With the increasing prevalence of data breaches, more and more people are becoming aware of their rights to seek compensation for damages resulting from such breaches. However, like with most compensation claims, there is a time limit attached to data breach compensation claims. This data breach compensation time limit varies depending on the specific circumstances of the breach.
If you believe that you have been the victim of a data breach, it is essential to understand whether you are eligible to claim compensation and what the compensation could look like. In this guide, we will explore who could be eligible to claim data breach compensation and the different types of compensation that may be available.
We will also explain how eligible claimants can make their claims under a Conditional Fee Agreement, which means that they will only have to pay legal fees if their claim is successful. Additionally, we will provide information on how to connect with a data breach solicitor from our panel should you be eligible to claim.
If you have been the victim of a data breach and believe that you may be entitled to compensation, it is crucial to act quickly. Contact us today via phone on 0800 408 7827, contact form or live chat, and our expert advisors will be happy to assist you in understanding your rights and taking the next steps towards making a claim.
What Is A Data Breach Claim?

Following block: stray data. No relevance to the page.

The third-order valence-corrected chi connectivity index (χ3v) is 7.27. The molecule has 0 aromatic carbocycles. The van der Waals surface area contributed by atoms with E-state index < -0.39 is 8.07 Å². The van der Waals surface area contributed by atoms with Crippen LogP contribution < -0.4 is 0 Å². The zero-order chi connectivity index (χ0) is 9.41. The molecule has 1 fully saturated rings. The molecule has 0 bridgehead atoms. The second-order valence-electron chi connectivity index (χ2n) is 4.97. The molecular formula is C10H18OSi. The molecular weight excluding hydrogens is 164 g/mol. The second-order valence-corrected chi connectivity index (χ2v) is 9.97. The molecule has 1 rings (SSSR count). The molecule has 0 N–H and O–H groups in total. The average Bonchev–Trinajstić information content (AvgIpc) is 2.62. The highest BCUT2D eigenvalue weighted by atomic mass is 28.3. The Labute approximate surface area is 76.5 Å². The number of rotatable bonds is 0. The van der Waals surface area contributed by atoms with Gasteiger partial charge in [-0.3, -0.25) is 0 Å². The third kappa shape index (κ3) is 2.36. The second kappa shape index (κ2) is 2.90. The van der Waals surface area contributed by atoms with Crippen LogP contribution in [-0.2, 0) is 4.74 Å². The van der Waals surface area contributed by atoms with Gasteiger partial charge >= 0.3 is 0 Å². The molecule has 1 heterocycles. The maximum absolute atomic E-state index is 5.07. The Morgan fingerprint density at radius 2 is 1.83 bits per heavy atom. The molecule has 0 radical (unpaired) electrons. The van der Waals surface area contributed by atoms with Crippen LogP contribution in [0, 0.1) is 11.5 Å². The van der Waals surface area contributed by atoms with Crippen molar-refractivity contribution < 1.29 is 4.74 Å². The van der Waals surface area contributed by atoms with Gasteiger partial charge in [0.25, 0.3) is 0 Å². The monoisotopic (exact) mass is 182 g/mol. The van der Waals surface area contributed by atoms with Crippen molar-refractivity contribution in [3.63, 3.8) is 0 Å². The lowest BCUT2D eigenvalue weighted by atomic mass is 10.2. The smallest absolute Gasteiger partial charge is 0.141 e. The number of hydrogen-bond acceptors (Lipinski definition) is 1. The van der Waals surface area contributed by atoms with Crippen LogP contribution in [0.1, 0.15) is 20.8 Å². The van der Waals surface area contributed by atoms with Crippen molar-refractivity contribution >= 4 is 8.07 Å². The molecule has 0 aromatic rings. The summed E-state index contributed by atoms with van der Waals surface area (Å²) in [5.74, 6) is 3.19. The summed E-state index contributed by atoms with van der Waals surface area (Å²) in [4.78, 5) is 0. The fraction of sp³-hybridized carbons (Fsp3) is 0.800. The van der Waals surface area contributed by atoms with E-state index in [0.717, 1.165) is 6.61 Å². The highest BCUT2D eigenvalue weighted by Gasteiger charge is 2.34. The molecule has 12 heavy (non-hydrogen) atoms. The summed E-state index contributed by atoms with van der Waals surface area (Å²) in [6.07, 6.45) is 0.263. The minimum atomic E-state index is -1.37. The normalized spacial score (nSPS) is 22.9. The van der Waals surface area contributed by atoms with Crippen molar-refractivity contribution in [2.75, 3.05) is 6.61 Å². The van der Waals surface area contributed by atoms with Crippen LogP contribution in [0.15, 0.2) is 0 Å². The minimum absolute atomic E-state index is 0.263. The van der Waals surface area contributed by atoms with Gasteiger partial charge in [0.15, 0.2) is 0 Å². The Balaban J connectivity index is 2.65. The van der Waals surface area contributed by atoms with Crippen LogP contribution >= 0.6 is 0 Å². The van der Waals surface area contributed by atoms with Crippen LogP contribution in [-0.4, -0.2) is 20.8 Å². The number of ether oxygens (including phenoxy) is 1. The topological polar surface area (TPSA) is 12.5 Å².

A personal data breach occurs when someone’s personal information is accessed, destroyed, or altered without authorisation. This information can include anything from names and addresses to bank details and health information. Personal data breaches can happen in a variety of ways, such as hacking, theft, or accidental disclosure.
To be eligible to claim compensation for a data breach, you must have been a victim of the breach. This means that your personal data must have been accessed or disclosed without authorisation, and you must have suffered damage or distress as a result. Examples of damage or distress include financial loss, identity theft, or emotional distress.
In addition, the breach must have been caused by the data controller’s negligence or breach of their legal duty. This means that the data controller failed to take adequate measures to protect your personal data or did not respond appropriately to the breach.
How Can A Breach Of Data Protection Happen?
Personal data can be breached by a range of different organisations, including:
- Businesses – Any organisation that collects personal data from its customers or clients, such as banks, retailers, and healthcare providers, could potentially suffer a data breach.
- Government agencies – Government agencies that collect personal data, such as immigration offices, and social welfare departments, may also be at risk of a data breach.
- Educational institutions – Schools, colleges, and universities often hold a large amount of personal data about their students, including sensitive information such as medical records, which could be targeted by hackers.
- Non-profit organisations – Even non-profit organisations may hold personal data about their donors, volunteers, or service users, making them a potential target for data breaches.